To see all resources in your AWS Account, not just the ones for the region you’re currently in, Go to the AWS Console, and then choose:

  1. Choose Services, Resource Groups & Tag Editor, Tag Editor.
  2. From the dropdowns, choose All Regions and All resource types.
  3. Search Resources.
  4. To reduce the results to more relevant resources, I filtered on VPC, Instance, Volume, Bucket, RouteTable and Domain.
  5. Jackpot, Pay Dirt, Voila.

NOTE: If you have multiple accounts, and haven’t set up a billing account that’s got everything in it, you’ll have to do this for each account.

AWS Amazon Web Services Console — Tag Editor — Find all Resources in your account.
AWS Amazon Web Services Console — Tag Editor — Find all Resources in your account.

I’m studying for the AWS…


Is this spam or not?

Last week, in another failed attempt to get my email cleaned out, I unsubscribed from a bunch of emails. Most of them display screens saying you’ve been unsubscribed. Some ask you why. Some give you options for reducing or changing what you’re subscribed to, just in case you don’t want out of ALL of their emails. One even tried to make me login to unsubscribe. What?

This one, though. I didn’t see this one until today, when I was fishing NON-spam things out of my Spam folder…Who did this?

  1. So I’m not unsubscribed from something I asked to be unsubscribed…

You know how you get all down into a file path somewhere, and then you have to go back up, and then back down some other file path, and then back up?

.bash_aliases is your friend, at least for going back UP the hierarchy.

I put this in my .bash_aliases file, in my home directory:

alias cd2='cd ../../'
alias cd3='cd ../../../'
alias cd4='cd ../../../../'
alias cd5='cd ../../../../../'
alias cd6='cd ../../../../../../'
alias cd10='echo "Do you REALLY need this many directory levels!?" && cd ../../../../../../../../../'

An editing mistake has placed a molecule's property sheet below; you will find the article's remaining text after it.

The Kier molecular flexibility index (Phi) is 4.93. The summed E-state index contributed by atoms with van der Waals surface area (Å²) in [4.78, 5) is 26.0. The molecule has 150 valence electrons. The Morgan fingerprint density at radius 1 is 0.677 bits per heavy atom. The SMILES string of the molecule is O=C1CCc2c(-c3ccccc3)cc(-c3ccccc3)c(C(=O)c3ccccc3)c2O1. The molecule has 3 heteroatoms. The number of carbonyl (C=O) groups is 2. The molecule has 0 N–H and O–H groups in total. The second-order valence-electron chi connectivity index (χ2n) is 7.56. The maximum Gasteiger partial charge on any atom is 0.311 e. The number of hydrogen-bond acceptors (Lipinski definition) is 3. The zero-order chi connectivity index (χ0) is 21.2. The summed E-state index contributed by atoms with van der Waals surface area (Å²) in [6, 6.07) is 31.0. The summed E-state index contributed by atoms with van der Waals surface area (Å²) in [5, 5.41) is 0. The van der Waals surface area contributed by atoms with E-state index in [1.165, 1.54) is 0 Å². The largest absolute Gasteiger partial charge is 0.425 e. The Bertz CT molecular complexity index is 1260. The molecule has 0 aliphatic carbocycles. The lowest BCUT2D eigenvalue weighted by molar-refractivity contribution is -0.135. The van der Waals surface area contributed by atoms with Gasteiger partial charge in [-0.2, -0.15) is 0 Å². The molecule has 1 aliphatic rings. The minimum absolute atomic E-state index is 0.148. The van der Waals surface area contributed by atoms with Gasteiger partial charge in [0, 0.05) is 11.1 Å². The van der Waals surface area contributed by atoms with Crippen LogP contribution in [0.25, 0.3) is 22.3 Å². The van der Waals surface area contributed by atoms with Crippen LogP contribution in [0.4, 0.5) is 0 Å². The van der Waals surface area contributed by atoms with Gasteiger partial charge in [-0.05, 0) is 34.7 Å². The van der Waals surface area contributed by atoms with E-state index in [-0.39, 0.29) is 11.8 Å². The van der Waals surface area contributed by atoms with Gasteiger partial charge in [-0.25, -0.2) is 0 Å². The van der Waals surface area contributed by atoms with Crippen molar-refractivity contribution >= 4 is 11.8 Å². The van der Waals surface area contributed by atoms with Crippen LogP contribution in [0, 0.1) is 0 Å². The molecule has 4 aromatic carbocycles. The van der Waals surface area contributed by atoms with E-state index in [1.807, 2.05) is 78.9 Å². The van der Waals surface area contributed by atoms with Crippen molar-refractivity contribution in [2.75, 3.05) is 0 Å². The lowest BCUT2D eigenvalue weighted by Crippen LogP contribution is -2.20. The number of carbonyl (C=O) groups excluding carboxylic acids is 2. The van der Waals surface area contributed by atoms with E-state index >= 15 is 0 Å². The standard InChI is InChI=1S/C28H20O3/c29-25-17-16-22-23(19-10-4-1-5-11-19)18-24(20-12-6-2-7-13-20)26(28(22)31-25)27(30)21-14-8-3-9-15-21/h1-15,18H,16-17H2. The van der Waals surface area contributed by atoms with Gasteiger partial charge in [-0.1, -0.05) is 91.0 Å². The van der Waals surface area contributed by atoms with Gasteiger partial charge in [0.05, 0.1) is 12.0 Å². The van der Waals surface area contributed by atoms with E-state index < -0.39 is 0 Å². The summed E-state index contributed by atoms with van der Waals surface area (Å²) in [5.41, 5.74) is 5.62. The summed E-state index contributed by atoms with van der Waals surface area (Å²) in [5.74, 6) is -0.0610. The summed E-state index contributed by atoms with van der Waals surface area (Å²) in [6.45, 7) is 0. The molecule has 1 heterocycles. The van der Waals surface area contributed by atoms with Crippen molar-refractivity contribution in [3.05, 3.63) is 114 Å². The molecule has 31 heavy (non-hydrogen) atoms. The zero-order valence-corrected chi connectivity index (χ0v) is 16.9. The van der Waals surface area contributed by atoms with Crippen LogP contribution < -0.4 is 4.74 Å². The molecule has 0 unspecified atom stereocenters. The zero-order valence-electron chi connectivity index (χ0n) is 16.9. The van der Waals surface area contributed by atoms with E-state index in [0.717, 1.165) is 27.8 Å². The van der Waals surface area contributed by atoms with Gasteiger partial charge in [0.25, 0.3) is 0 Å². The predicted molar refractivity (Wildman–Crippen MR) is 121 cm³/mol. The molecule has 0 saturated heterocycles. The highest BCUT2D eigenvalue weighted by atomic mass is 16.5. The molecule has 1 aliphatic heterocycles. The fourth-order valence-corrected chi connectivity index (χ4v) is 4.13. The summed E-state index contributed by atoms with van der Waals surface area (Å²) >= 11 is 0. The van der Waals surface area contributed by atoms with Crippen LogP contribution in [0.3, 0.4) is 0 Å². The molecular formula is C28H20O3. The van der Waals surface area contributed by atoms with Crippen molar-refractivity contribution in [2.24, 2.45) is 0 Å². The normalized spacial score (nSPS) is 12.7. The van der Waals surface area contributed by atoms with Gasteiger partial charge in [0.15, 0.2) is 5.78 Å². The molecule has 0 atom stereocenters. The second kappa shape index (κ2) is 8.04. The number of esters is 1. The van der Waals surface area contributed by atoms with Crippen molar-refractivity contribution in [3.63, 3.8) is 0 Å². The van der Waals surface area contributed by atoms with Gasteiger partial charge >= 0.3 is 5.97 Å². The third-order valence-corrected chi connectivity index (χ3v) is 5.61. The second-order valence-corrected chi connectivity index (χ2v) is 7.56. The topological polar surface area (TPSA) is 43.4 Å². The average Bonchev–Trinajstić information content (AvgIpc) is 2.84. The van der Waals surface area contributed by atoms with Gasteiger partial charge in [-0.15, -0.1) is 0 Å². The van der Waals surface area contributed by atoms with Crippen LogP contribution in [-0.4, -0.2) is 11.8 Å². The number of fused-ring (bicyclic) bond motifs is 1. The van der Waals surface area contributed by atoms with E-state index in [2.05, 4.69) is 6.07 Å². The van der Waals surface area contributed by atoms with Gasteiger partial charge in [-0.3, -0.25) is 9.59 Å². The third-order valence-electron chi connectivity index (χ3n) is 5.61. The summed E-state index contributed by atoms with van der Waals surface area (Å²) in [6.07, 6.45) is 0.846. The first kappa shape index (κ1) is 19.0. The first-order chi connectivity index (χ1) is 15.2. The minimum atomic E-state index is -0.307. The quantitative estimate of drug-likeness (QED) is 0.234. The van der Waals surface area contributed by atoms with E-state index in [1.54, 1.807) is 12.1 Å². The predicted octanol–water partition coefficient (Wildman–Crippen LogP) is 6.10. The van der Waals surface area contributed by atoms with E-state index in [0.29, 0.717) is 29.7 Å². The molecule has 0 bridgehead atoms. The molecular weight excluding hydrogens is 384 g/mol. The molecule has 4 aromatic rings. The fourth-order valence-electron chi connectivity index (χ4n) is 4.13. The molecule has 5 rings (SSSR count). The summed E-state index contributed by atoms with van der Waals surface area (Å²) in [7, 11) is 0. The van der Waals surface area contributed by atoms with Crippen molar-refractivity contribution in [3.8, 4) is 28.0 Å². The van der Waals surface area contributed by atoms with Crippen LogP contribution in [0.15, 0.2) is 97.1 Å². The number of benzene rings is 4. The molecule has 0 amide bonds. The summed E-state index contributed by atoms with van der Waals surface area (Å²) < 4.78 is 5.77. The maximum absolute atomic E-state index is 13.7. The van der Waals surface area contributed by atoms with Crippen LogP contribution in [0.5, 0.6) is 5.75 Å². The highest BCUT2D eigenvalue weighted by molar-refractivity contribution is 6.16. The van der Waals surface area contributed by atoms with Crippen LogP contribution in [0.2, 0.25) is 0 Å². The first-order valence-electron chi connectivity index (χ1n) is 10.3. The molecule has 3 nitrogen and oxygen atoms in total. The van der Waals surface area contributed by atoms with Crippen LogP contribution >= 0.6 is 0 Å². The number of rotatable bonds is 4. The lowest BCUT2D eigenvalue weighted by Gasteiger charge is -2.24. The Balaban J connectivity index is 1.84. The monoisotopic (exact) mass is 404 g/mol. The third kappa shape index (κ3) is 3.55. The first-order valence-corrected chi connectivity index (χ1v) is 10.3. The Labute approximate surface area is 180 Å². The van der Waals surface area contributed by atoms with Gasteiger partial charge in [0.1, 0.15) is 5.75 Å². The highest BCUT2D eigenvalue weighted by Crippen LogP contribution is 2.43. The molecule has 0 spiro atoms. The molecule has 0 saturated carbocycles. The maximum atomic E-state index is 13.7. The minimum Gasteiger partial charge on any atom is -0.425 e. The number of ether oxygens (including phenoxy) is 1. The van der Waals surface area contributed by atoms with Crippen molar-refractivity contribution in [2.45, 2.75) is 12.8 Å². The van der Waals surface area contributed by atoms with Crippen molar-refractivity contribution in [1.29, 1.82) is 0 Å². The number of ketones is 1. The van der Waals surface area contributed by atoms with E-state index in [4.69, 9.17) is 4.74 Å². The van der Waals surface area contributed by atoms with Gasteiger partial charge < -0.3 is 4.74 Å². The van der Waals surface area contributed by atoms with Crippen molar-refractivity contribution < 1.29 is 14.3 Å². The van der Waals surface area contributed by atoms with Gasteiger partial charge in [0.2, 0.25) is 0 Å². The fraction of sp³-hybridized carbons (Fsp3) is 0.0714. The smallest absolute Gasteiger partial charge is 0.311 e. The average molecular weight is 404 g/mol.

After you add this, don’t forget to:

source ~/.bash_aliases

That’s how it is today…tomorrow, or the next day or the next day (../../../), I’ll change the .bash_aliases file to accept an integer for the number of directories to cd back to, so I don’t have multiple lines of hard-coded aliases to do this.


…and before the waiting period was over

Photo by Paulius Dragunas on Unsplash

Let’s Encrypt is “A nonprofit Certificate Authority providing TLS certificates to 225 million websites.

Unbeknownst to ME until yesterday, Let’s Encrypt has a limit of how many times you can issue a cert for a domain or set of domains per week. I didn’t know this…I didn’t even know to LOOK for this. Guess when I found out about the limit. That’s right; when I exceeded it.

TLDR; If you’ve run into the same issue, try changing the list of domains. For example, if you entered your domains as www.domainname.com and domainname.com, try…


Photo by Alex Knight on Unsplash

I admit, it took me days to do this. Days. I could have typed it in a hundred plus times, in the time it took me to “automate it”.

BUT, I struggle with (edit: am bored senseless) doing things manually, when I could automate them…even when I have existential crises at multiple times along the way, KNOWING I could have just TYPED THE INFORMATION INTO THE COMMAND LINE.

Nope…I can’t make me. I’ve tried. I’m driven to automate. I justify my automation by promising myself I’ll use it again. …


Today’s Leetcode challenge was to figure out the maximum possible length a palindrome could be, given a string.